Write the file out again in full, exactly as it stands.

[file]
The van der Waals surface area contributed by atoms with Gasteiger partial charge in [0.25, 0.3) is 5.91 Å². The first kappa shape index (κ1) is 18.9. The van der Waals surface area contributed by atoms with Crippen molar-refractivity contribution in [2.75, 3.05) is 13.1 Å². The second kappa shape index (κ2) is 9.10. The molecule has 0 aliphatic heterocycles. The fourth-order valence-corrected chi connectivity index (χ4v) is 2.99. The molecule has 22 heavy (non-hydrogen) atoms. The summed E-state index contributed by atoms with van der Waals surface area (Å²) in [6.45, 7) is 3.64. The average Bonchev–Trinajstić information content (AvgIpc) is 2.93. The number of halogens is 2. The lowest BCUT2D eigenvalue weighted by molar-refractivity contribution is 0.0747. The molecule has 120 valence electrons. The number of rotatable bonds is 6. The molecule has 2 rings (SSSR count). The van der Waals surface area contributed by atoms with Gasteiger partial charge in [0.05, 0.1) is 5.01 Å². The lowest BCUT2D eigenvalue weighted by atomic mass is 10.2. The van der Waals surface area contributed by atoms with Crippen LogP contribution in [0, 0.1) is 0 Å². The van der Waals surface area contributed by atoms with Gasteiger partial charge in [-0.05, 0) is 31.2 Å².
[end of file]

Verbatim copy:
The van der Waals surface area contributed by atoms with Gasteiger partial charge in [0.25, 0.3) is 5.91 Å². The first kappa shape index (κ1) is 18.9. The van der Waals surface area contributed by atoms with Crippen molar-refractivity contribution in [2.75, 3.05) is 13.1 Å². The second kappa shape index (κ2) is 9.10. The molecule has 0 aliphatic heterocycles. The fourth-order valence-corrected chi connectivity index (χ4v) is 2.99. The molecule has 22 heavy (non-hydrogen) atoms. The summed E-state index contributed by atoms with van der Waals surface area (Å²) in [6.45, 7) is 3.64. The average Bonchev–Trinajstić information content (AvgIpc) is 2.93. The number of halogens is 2. The lowest BCUT2D eigenvalue weighted by molar-refractivity contribution is 0.0747. The molecule has 120 valence electrons. The number of rotatable bonds is 6. The molecule has 2 rings (SSSR count). The van der Waals surface area contributed by atoms with Gasteiger partial charge in [0.05, 0.1) is 5.01 Å². The lowest BCUT2D eigenvalue weighted by atomic mass is 10.2. The van der Waals surface area contributed by atoms with Crippen LogP contribution in [0, 0.1) is 0 Å². The van der Waals surface area contributed by atoms with Gasteiger partial charge in [-0.05, 0) is 31.2 Å².